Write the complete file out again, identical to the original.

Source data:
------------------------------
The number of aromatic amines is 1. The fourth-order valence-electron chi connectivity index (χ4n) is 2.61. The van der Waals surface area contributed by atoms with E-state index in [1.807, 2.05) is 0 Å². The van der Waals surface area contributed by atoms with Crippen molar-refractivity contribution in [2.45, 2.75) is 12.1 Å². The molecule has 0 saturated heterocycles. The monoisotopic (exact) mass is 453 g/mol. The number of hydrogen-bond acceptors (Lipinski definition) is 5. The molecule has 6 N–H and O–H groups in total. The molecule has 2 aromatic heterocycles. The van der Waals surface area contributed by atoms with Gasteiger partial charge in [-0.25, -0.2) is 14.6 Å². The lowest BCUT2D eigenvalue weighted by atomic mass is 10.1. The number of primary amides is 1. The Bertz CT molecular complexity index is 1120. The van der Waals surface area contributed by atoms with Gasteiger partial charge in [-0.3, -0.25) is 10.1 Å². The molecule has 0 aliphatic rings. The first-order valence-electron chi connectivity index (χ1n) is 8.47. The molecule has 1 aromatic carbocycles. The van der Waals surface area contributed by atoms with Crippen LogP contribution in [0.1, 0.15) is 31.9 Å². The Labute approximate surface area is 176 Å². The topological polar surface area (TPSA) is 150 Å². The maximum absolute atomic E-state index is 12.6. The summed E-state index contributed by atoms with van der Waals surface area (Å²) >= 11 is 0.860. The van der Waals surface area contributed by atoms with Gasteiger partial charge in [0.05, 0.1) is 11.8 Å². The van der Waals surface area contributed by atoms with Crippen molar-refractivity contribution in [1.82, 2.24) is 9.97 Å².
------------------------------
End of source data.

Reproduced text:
The number of aromatic amines is 1. The fourth-order valence-electron chi connectivity index (χ4n) is 2.61. The van der Waals surface area contributed by atoms with E-state index in [1.807, 2.05) is 0 Å². The van der Waals surface area contributed by atoms with Crippen molar-refractivity contribution in [2.45, 2.75) is 12.1 Å². The molecule has 0 saturated heterocycles. The monoisotopic (exact) mass is 453 g/mol. The number of hydrogen-bond acceptors (Lipinski definition) is 5. The molecule has 6 N–H and O–H groups in total. The molecule has 2 aromatic heterocycles. The van der Waals surface area contributed by atoms with Gasteiger partial charge in [-0.25, -0.2) is 14.6 Å². The lowest BCUT2D eigenvalue weighted by atomic mass is 10.1. The number of primary amides is 1. The Bertz CT molecular complexity index is 1120. The van der Waals surface area contributed by atoms with Gasteiger partial charge in [-0.3, -0.25) is 10.1 Å². The molecule has 0 aliphatic rings. The first-order valence-electron chi connectivity index (χ1n) is 8.47. The molecule has 1 aromatic carbocycles. The van der Waals surface area contributed by atoms with Crippen LogP contribution in [0.1, 0.15) is 31.9 Å². The Labute approximate surface area is 176 Å². The topological polar surface area (TPSA) is 150 Å². The maximum absolute atomic E-state index is 12.6. The summed E-state index contributed by atoms with van der Waals surface area (Å²) >= 11 is 0.860. The van der Waals surface area contributed by atoms with Gasteiger partial charge in [0.05, 0.1) is 11.8 Å². The van der Waals surface area contributed by atoms with Crippen molar-refractivity contribution in [1.82, 2.24) is 9.97 Å².